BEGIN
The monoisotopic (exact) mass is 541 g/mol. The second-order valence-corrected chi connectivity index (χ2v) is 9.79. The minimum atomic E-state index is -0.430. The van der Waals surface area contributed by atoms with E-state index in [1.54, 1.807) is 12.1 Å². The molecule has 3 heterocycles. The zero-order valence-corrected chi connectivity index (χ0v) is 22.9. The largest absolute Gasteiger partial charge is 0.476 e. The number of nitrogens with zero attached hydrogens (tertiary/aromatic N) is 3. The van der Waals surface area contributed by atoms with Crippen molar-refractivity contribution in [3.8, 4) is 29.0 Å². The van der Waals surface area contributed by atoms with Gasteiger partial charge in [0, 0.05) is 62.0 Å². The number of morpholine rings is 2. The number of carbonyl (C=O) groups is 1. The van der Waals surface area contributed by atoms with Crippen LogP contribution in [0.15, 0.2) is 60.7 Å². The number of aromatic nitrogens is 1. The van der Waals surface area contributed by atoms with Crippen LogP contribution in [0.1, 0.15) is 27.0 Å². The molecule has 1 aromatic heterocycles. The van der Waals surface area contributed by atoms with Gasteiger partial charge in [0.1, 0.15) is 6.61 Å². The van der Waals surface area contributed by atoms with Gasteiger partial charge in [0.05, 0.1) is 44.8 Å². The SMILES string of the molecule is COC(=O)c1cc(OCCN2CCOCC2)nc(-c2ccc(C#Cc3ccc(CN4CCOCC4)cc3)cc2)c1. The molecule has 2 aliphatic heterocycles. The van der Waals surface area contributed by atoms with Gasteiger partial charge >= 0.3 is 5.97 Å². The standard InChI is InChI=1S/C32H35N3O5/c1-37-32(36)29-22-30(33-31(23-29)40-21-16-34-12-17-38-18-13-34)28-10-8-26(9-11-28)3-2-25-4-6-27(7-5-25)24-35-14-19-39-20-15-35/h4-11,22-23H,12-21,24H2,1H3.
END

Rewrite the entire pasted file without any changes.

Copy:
The monoisotopic (exact) mass is 541 g/mol. The second-order valence-corrected chi connectivity index (χ2v) is 9.79. The minimum atomic E-state index is -0.430. The van der Waals surface area contributed by atoms with E-state index in [1.54, 1.807) is 12.1 Å². The molecule has 3 heterocycles. The zero-order valence-corrected chi connectivity index (χ0v) is 22.9. The largest absolute Gasteiger partial charge is 0.476 e. The number of nitrogens with zero attached hydrogens (tertiary/aromatic N) is 3. The van der Waals surface area contributed by atoms with Crippen molar-refractivity contribution in [3.8, 4) is 29.0 Å². The van der Waals surface area contributed by atoms with Gasteiger partial charge in [0, 0.05) is 62.0 Å². The number of morpholine rings is 2. The number of carbonyl (C=O) groups is 1. The van der Waals surface area contributed by atoms with Crippen LogP contribution in [0.15, 0.2) is 60.7 Å². The number of aromatic nitrogens is 1. The van der Waals surface area contributed by atoms with Crippen LogP contribution in [0.1, 0.15) is 27.0 Å². The molecule has 1 aromatic heterocycles. The van der Waals surface area contributed by atoms with Gasteiger partial charge in [0.1, 0.15) is 6.61 Å². The van der Waals surface area contributed by atoms with Gasteiger partial charge in [0.05, 0.1) is 44.8 Å². The SMILES string of the molecule is COC(=O)c1cc(OCCN2CCOCC2)nc(-c2ccc(C#Cc3ccc(CN4CCOCC4)cc3)cc2)c1. The molecule has 2 aliphatic heterocycles. The van der Waals surface area contributed by atoms with Gasteiger partial charge >= 0.3 is 5.97 Å². The standard InChI is InChI=1S/C32H35N3O5/c1-37-32(36)29-22-30(33-31(23-29)40-21-16-34-12-17-38-18-13-34)28-10-8-26(9-11-28)3-2-25-4-6-27(7-5-25)24-35-14-19-39-20-15-35/h4-11,22-23H,12-21,24H2,1H3.